Clinical posts from members and guests of the Australasian Society for HIV, Viral Hepatitis and Sexual Health Medicine (ASHM) from various international medical and scientific conferences on HIV, AIDS, viral hepatitis, and sexual health.
Retention in care
Earlier today I went to an oral abstract presentation (MOAC03) on Access to and retention of antiretroviral treatment.
Despite improved mortality, a study from the UK (M Kall et al) found that PWLHA were still at 2 fold risk of non-AIDS mortality compared to the general population, at all age ranges. This contrasts with data from the AHOD study which demonstrated that Standard mortality ratios, particularly for those undetectable for a few years, and of older age, were not particularly increased. A difference between these findings might be that the UK study was not able to take into account last CD4 count before death, a possible important factor.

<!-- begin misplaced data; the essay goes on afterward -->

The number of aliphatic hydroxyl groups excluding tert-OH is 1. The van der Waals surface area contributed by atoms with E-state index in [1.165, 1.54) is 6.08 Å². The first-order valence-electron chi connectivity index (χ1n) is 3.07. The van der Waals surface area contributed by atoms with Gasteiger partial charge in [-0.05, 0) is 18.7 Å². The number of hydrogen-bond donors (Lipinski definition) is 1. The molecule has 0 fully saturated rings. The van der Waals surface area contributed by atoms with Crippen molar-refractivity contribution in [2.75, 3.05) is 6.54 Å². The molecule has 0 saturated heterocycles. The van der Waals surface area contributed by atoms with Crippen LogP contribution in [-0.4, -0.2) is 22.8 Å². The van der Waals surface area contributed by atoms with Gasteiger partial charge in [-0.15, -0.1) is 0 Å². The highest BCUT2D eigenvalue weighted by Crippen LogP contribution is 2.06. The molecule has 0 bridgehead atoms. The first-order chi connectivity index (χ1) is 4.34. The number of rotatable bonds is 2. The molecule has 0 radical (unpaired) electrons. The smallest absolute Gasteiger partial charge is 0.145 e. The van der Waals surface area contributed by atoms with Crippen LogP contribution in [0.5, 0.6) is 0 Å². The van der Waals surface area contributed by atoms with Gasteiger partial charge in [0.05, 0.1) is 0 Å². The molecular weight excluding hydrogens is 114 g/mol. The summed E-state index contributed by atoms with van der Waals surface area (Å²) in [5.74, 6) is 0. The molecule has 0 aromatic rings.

Another interesting study, performed in part by a Melbourne study group (McMahon et al) looked at methods to improve retention in care; an important aspect if treatment is to be rolled out further. Specifically they performed a meta-analysis of physical patient tracing studies, in other words studies where patients were actively followed up in person (rather than by telephone call or not followed up), if they became lost to follow up. They found that of about 50 studies addressing this issue, on average lost to follow up rates were lower (7% vs 15%) if physical tracing occurred, and retention on cART was slightly better. The cost effectiveness of this approach is yet to be tested, and apparently a randomised controlled trial is planned to address this. Many Australian clinics have SMS based reminders or follow-up processes, but unfortunately this study could not include analysis of these techniques.
On a lighter note, I was served an entire half duck in a restaurant last night, and breakfast is so large I don’t need to eat any lunch all day! Might have to go for a quick jog to burn it all off.